When factorising quadratic expressions I always encourage students to check coefficients first, if the coefficient of x2 and the constant are prime for example they clearly do not need elaborate methods.
Some students have difficulty with the splitting the middle term method; if one must have a recipe to follow – try the box method.
For instructions on the method:
Quadratic Factorisation Box method (pdf file)
Perhaps even simpler is Lyszkowski’s method which avoids the manipulation required by conventional methods.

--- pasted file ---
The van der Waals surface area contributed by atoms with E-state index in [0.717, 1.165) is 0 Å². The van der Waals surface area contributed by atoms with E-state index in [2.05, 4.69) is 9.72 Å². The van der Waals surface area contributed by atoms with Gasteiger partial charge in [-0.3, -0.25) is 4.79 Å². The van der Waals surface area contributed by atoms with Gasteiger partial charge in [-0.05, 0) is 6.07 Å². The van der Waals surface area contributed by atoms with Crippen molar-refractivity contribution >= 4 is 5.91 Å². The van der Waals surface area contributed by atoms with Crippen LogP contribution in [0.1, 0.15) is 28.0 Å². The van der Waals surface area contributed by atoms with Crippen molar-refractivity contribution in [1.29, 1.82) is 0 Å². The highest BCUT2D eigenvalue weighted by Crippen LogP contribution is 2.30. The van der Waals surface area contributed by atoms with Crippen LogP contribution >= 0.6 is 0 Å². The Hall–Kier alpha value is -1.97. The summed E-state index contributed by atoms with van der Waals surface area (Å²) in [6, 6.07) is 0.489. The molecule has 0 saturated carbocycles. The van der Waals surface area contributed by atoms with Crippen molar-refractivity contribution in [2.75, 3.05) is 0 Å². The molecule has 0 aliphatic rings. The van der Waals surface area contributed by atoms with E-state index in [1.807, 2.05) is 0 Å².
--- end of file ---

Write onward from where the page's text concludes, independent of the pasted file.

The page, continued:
Mathematical Etudes are creative, imaginative and thought-provoking ways to help learners of mathematics develop their fluency in important mathematical procedures. They are an alternative to traditional, tedious exercises.
Note the Etudes by topic at the foot of the page; Number, Algebra, Geometry, Probability & Statistics are available. Looking at Algebra for example, under Solving Equations we see Connected Quadratics which is where I found Lyszkowski’s method of factorising quadratics.
Comparing the two methods with an example:
We could have a look at the general case for the box method :
and for Lyszkowski’s method:
Try this excellent lesson plan of Colin Foster’s on Quadratic Equations. I really like the starting activity in this lesson which should promote a deeper understanding of factorising quadratic expressions.